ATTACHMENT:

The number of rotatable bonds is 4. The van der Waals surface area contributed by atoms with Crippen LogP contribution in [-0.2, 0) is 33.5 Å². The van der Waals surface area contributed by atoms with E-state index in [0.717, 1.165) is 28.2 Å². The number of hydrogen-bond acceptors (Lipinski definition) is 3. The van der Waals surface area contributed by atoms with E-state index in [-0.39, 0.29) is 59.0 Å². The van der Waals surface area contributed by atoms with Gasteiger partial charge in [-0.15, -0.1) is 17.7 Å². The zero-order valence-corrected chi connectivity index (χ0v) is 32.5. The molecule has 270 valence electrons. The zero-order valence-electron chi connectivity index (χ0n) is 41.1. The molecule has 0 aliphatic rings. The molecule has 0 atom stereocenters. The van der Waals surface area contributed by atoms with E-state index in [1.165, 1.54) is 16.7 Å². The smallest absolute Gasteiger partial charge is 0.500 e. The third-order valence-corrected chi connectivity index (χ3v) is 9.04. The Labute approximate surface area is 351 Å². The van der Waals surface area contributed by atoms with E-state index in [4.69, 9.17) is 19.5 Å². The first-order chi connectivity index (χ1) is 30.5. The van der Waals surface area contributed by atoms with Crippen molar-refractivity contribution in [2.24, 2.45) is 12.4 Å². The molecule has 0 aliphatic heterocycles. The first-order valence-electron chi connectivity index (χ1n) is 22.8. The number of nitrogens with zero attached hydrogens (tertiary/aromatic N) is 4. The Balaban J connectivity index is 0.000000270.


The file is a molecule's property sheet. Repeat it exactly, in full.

The number of rotatable bonds is 4. The van der Waals surface area contributed by atoms with Crippen LogP contribution in [-0.2, 0) is 33.5 Å². The van der Waals surface area contributed by atoms with E-state index in [0.717, 1.165) is 28.2 Å². The number of hydrogen-bond acceptors (Lipinski definition) is 3. The van der Waals surface area contributed by atoms with E-state index in [-0.39, 0.29) is 59.0 Å². The van der Waals surface area contributed by atoms with Gasteiger partial charge in [-0.15, -0.1) is 17.7 Å². The zero-order valence-corrected chi connectivity index (χ0v) is 32.5. The molecule has 270 valence electrons. The zero-order valence-electron chi connectivity index (χ0n) is 41.1. The molecule has 0 aliphatic rings. The molecule has 0 atom stereocenters. The van der Waals surface area contributed by atoms with E-state index in [1.165, 1.54) is 16.7 Å². The smallest absolute Gasteiger partial charge is 0.500 e. The third-order valence-corrected chi connectivity index (χ3v) is 9.04. The Labute approximate surface area is 351 Å². The van der Waals surface area contributed by atoms with E-state index in [4.69, 9.17) is 19.5 Å². The first-order chi connectivity index (χ1) is 30.5. The van der Waals surface area contributed by atoms with Crippen molar-refractivity contribution in [2.24, 2.45) is 12.4 Å². The molecule has 0 aliphatic heterocycles. The first-order valence-electron chi connectivity index (χ1n) is 22.8. The number of nitrogens with zero attached hydrogens (tertiary/aromatic N) is 4. The Balaban J connectivity index is 0.000000270.